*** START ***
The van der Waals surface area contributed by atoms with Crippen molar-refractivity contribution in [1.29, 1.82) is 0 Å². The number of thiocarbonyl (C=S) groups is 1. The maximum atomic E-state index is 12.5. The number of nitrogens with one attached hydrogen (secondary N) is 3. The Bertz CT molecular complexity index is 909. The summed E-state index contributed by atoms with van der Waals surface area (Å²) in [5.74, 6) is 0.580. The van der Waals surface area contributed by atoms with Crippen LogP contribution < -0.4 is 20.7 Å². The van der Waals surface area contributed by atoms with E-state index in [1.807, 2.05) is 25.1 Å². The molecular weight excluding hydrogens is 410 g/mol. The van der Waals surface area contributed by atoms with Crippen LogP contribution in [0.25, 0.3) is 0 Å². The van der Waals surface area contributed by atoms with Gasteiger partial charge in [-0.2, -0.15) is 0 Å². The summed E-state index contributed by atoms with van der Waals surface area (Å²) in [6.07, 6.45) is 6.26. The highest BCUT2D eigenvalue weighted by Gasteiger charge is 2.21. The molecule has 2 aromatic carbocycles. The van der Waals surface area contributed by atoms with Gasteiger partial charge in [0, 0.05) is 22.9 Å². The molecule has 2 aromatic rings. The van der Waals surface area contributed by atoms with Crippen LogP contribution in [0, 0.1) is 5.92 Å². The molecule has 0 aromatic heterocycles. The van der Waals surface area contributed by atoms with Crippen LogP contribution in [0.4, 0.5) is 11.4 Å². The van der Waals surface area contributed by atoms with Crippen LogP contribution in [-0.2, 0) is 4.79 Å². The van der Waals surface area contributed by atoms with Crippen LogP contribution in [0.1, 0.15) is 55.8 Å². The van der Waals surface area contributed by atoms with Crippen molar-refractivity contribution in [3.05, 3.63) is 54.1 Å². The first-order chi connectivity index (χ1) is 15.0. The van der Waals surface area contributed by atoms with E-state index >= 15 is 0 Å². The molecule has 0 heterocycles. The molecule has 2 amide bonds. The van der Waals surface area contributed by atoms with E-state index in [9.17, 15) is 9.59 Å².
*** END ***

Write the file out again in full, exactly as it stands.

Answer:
The van der Waals surface area contributed by atoms with Crippen molar-refractivity contribution in [1.29, 1.82) is 0 Å². The number of thiocarbonyl (C=S) groups is 1. The maximum atomic E-state index is 12.5. The number of nitrogens with one attached hydrogen (secondary N) is 3. The Bertz CT molecular complexity index is 909. The summed E-state index contributed by atoms with van der Waals surface area (Å²) in [5.74, 6) is 0.580. The van der Waals surface area contributed by atoms with Crippen LogP contribution < -0.4 is 20.7 Å². The van der Waals surface area contributed by atoms with E-state index in [1.807, 2.05) is 25.1 Å². The molecular weight excluding hydrogens is 410 g/mol. The van der Waals surface area contributed by atoms with Crippen LogP contribution in [0.25, 0.3) is 0 Å². The van der Waals surface area contributed by atoms with Gasteiger partial charge in [-0.2, -0.15) is 0 Å². The summed E-state index contributed by atoms with van der Waals surface area (Å²) in [6.07, 6.45) is 6.26. The highest BCUT2D eigenvalue weighted by Gasteiger charge is 2.21. The molecule has 2 aromatic carbocycles. The van der Waals surface area contributed by atoms with Gasteiger partial charge in [0, 0.05) is 22.9 Å². The molecule has 2 aromatic rings. The van der Waals surface area contributed by atoms with Crippen LogP contribution in [0, 0.1) is 5.92 Å². The molecule has 0 aromatic heterocycles. The van der Waals surface area contributed by atoms with Crippen LogP contribution in [0.4, 0.5) is 11.4 Å². The van der Waals surface area contributed by atoms with Crippen LogP contribution in [-0.2, 0) is 4.79 Å². The van der Waals surface area contributed by atoms with Crippen LogP contribution in [0.1, 0.15) is 55.8 Å². The van der Waals surface area contributed by atoms with Crippen molar-refractivity contribution in [3.05, 3.63) is 54.1 Å². The first-order chi connectivity index (χ1) is 15.0. The van der Waals surface area contributed by atoms with E-state index >= 15 is 0 Å². The molecule has 0 heterocycles. The molecule has 2 amide bonds. The van der Waals surface area contributed by atoms with E-state index in [9.17, 15) is 9.59 Å².